As Clarence Davis prepared to fill up at a Bedford gas station in August, he noticed a tanker truck nearby refilling the tank. He bought gas anyway.
Immediately afterward, he says, his car's engine sputtered and died. He took it to a repair shop and was told he had purchased gas that probably contained water.
He went back to the station outside a Kroger on Harwood Road and filed a complaint. He also filed one with the Texas Department of Agriculture.
Kroger looked into his complaint. The store regularly checks its gas tanks for contamination. All tests showed the gas was fine. A state inspector from the Agriculture Department showed up the next day. The inspector did an on-site test and also sent the fuel to a lab. State officials determined that the gas in the tank met proper standards.
The Euless man got his car repaired for $500. The mechanic gave him a milk jug filled with a sample of the supposedly bad gas.
This month, Davis took Kroger to small-claims court. He carried a sheaf of papers showing what he had gone through since the August incident. He brought the milk jug, too.
Davis asked a jury at the Hurst subcourthouse to award him $700 for repairs and expenses.
Kroger mounted a strong defense. The store manager testified that employees test the gas tanks throughout the day. The manager also explained how gas pumps have filters that automatically shut down if bad gas tries to pass through. The manager also testified that no other customers had complained.
For his part, Davis told his story and showed the jury his milk jug.
That jug proved to be his undoing.
The only proof he had that it contained bad gas was a notation on his repair bill by the mechanic -- "Found vehicle with contaminated fuel." That was one mechanic's opinion -- it wasn't proof.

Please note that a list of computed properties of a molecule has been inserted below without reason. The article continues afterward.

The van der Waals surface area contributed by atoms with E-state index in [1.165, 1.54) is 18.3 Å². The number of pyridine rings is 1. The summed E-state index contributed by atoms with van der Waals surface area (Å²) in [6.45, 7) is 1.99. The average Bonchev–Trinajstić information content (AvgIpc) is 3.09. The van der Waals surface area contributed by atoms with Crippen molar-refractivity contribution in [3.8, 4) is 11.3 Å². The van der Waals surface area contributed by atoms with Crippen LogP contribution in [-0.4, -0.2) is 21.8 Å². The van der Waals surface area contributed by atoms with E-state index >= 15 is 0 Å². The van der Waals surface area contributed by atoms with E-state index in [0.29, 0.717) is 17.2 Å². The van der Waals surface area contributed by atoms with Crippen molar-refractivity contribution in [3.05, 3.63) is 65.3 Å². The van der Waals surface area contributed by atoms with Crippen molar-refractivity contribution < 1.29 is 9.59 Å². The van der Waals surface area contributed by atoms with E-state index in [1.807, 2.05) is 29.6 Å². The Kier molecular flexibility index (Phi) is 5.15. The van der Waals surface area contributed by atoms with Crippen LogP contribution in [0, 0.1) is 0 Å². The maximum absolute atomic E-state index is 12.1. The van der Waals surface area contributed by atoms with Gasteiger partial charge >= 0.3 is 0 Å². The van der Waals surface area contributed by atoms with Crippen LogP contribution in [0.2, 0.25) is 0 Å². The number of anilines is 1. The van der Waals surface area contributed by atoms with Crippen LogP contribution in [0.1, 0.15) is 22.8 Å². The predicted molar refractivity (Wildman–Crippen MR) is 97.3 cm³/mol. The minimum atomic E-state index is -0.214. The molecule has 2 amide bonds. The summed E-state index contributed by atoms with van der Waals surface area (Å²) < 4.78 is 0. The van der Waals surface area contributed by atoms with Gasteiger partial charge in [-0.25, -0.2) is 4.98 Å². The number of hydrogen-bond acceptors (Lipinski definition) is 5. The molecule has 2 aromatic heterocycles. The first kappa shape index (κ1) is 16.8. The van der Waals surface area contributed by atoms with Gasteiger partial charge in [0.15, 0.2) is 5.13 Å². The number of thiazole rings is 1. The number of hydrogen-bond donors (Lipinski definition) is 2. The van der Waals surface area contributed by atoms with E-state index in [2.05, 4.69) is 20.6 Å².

After five minutes of deliberation, the jury found in favor of Kroger.
What I've learned is that in small-claims court, it often takes that extra step of research. What should people do when they believe they've bought bad gas and have a costly repair bill?
Turns out that Davis did many things right. But he could've gotten the fuel tested, to try to confirm the mechanic's opinion.
He quickly contacted the store to complain. He was correct to get the car mechanic to give a diagnosis in writing, and he was smart to immediately call the Agriculture Department and file a complaint.
So how do you get fuel tested? The Watchdog spent two days trying to find a lab that would even answer questions about it. I learned that petroleum testing labs work for the major energy companies and aren't that interested in helping a consumer test a milk jug of gas.
I did find a lab in our own back yard. Armstrong Forensic Laboratory in Arlington tests gasoline, usually for insurance companies in response to claims by customers such as Davis. (Davis didn't file an insurance claim.)
Here's the bad news: Lab owner Richard Armstrong says the cost to test Davis' milk jug would be about $300. Add the $100 or so to file the small-claims lawsuit, and that's $400 spent to get the $700 Davis was seeking. It becomes cost-prohibitive.
If you're worried about getting contaminated gas, keep these things in mind.
First, you should know that the chances of getting bad gas are very small because of the extensive testing system along the pipeline from refineries to pumps, said Patrick Kelly of the American Petroleum Institute.
But some will advise that you avoid buying gas when a tanker truck is doing a simultaneous refill.
"Gasoline is lighter than water," explains Phil Sorurbakhsh, co-owner of Texas OilTech Labs in Houston. "So all the sediments and the water are on the bottom of the tank. With rain, every time the tank is opened up, humidity starts to accumulate, and it ends up in the bottom."
When a tank is refilled, he said, "it stirs things up, and you may get some of that in your tank. It has a higher probability, let's put it that way."
Others advise that you get a second mechanic's opinion.
Armstrong, who has tested gas for insurers, warns, "Lots of unscrupulous garages say it's bad gas when it's a bad filter or this or that. The gas delivery system is pretty clean, actually."
Clarence Davis says it was scary standing up in that courtroom and presenting his case. He did a good job, but he was missing that one crucial element required -- scientific proof. Turns out that's difficult and expensive to come by. Ever since, he says, when he sees a gas tanker filling a tank, he skips that pump.
The Watchdog column appears Fridays and Sundays.
Dave Lieber, 817-390-7043